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L&G lobbying for’soft compulsion’ pension solution

Legal & General is lobbying the Pension Commission to impose what it calls a “soft compulsion” solution to the pension crisis after analysing take-up of its company stakeholder scheme.

The firm is calling for legislation that requires an employer to match any contribution made to a pension plan by an employer up to a maximum level – initially set at 3 per cent of pay.

Director of pensions strategy Adrian Boulding says: “Soft compulsion is the best of both worlds’ solution. It forces the hand of reluctant employers unwilling to bear the pensions burden and gives emp- loyees the flexibility to decide when to save.”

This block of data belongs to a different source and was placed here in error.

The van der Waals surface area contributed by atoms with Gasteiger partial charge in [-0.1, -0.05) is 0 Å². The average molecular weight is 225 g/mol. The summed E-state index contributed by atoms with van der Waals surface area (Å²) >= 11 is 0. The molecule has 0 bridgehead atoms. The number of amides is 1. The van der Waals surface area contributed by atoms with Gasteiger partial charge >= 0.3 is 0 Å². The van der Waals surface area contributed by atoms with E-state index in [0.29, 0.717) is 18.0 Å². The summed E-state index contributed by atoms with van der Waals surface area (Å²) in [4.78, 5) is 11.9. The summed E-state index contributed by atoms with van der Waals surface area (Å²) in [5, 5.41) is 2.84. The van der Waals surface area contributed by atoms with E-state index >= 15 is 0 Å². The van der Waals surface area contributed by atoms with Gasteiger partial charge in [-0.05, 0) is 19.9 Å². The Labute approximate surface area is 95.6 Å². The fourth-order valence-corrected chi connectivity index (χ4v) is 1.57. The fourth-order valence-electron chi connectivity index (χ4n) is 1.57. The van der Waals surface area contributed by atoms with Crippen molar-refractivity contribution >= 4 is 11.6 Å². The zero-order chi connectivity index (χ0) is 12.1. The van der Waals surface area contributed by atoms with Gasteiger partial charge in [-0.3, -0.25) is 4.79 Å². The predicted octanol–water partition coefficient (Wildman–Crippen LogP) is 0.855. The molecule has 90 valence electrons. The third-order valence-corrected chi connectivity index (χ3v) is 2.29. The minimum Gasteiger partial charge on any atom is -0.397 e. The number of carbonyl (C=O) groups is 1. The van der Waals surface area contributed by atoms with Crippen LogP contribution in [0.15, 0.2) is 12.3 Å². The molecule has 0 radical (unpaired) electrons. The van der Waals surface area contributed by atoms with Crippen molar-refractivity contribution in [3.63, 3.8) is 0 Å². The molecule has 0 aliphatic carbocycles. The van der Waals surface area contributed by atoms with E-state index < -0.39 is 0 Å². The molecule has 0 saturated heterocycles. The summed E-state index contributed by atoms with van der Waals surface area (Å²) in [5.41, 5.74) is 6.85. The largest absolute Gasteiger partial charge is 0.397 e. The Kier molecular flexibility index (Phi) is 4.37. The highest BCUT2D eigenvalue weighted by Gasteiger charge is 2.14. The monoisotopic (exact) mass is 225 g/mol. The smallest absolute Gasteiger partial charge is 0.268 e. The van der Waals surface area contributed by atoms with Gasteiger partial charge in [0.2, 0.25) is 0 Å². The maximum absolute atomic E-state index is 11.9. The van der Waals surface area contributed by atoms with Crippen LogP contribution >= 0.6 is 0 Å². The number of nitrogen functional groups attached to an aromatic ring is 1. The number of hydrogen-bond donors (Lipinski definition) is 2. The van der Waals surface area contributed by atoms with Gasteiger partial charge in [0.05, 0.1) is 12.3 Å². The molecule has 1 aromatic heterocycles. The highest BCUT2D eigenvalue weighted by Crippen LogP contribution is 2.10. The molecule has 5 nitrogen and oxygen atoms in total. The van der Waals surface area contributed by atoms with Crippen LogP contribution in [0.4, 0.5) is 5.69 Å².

Legal & General’s internal research shows take-up of its matching contribution pension is lowest among staff under 30 (71 per cent) and above 60 (69 per cent) compared with a 76 per cent average across all ages.

Hargreaves Lansdown head of pensions research Tom McPhail agrees that matching pension payments is one of the best ways to encourage take-up but he point out: “This is the same Legal & General that persuaded Gov-ernment a 1 per cent stakeholder pension was a good idea. It has one or two skeletons in its closet, so I would question what its agenda is.”


FSA and Ombudsman to implement improved procedures

The Financial Services Authority and the Financial Ombudsman Service have published updated procedures for handling complaints to the ombudsman service which may have wider regulatory implications for firms and consumers. The new arrangements are designed to clarify the different roles and responsibilities of the FSA and the ombudsman service when ‘wider implications’ issues arise; improve […]


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